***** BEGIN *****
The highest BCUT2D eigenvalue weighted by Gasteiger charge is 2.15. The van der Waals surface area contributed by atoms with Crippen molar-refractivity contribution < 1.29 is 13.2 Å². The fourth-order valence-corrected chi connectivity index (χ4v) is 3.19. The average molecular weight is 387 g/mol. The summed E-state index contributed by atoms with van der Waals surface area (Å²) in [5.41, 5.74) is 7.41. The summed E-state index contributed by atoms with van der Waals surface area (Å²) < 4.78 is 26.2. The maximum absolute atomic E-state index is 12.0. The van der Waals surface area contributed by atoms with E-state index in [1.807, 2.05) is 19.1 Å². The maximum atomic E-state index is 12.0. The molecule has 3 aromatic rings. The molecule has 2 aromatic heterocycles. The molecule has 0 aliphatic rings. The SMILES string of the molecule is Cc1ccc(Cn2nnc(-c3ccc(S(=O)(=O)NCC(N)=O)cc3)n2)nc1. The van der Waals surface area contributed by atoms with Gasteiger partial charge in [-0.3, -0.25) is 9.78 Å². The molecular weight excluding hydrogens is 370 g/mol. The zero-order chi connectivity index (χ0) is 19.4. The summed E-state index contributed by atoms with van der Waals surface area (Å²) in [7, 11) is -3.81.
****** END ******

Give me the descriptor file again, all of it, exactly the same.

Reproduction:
The highest BCUT2D eigenvalue weighted by Gasteiger charge is 2.15. The van der Waals surface area contributed by atoms with Crippen molar-refractivity contribution < 1.29 is 13.2 Å². The fourth-order valence-corrected chi connectivity index (χ4v) is 3.19. The average molecular weight is 387 g/mol. The summed E-state index contributed by atoms with van der Waals surface area (Å²) in [5.41, 5.74) is 7.41. The summed E-state index contributed by atoms with van der Waals surface area (Å²) < 4.78 is 26.2. The maximum absolute atomic E-state index is 12.0. The van der Waals surface area contributed by atoms with E-state index in [1.807, 2.05) is 19.1 Å². The maximum atomic E-state index is 12.0. The molecule has 3 aromatic rings. The molecule has 2 aromatic heterocycles. The molecule has 0 aliphatic rings. The SMILES string of the molecule is Cc1ccc(Cn2nnc(-c3ccc(S(=O)(=O)NCC(N)=O)cc3)n2)nc1. The van der Waals surface area contributed by atoms with Gasteiger partial charge in [-0.3, -0.25) is 9.78 Å². The molecular weight excluding hydrogens is 370 g/mol. The zero-order chi connectivity index (χ0) is 19.4. The summed E-state index contributed by atoms with van der Waals surface area (Å²) in [7, 11) is -3.81.